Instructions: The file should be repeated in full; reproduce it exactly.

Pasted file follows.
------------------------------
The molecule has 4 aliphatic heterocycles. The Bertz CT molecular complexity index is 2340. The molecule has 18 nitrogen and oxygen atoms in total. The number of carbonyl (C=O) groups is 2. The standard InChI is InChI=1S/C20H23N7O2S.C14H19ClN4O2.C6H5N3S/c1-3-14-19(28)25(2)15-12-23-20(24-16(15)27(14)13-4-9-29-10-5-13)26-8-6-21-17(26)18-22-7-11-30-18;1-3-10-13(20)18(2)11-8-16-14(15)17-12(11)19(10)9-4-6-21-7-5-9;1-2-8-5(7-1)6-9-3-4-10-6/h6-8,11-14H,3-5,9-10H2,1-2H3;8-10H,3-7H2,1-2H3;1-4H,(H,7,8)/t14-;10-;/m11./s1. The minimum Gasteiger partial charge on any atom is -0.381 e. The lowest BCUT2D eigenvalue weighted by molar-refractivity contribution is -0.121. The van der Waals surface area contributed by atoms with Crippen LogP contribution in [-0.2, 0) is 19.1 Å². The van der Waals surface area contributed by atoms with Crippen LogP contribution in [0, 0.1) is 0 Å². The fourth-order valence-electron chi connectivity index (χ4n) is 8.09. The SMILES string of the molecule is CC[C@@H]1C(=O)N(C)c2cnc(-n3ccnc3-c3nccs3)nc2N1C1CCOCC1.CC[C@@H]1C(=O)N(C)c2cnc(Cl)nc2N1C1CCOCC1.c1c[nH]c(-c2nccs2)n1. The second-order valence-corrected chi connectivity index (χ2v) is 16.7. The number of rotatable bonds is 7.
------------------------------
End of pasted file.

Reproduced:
The molecule has 4 aliphatic heterocycles. The Bertz CT molecular complexity index is 2340. The molecule has 18 nitrogen and oxygen atoms in total. The number of carbonyl (C=O) groups is 2. The standard InChI is InChI=1S/C20H23N7O2S.C14H19ClN4O2.C6H5N3S/c1-3-14-19(28)25(2)15-12-23-20(24-16(15)27(14)13-4-9-29-10-5-13)26-8-6-21-17(26)18-22-7-11-30-18;1-3-10-13(20)18(2)11-8-16-14(15)17-12(11)19(10)9-4-6-21-7-5-9;1-2-8-5(7-1)6-9-3-4-10-6/h6-8,11-14H,3-5,9-10H2,1-2H3;8-10H,3-7H2,1-2H3;1-4H,(H,7,8)/t14-;10-;/m11./s1. The minimum Gasteiger partial charge on any atom is -0.381 e. The lowest BCUT2D eigenvalue weighted by molar-refractivity contribution is -0.121. The van der Waals surface area contributed by atoms with Crippen LogP contribution in [-0.2, 0) is 19.1 Å². The van der Waals surface area contributed by atoms with Crippen LogP contribution in [0, 0.1) is 0 Å². The fourth-order valence-electron chi connectivity index (χ4n) is 8.09. The SMILES string of the molecule is CC[C@@H]1C(=O)N(C)c2cnc(-n3ccnc3-c3nccs3)nc2N1C1CCOCC1.CC[C@@H]1C(=O)N(C)c2cnc(Cl)nc2N1C1CCOCC1.c1c[nH]c(-c2nccs2)n1. The second-order valence-corrected chi connectivity index (χ2v) is 16.7. The number of rotatable bonds is 7.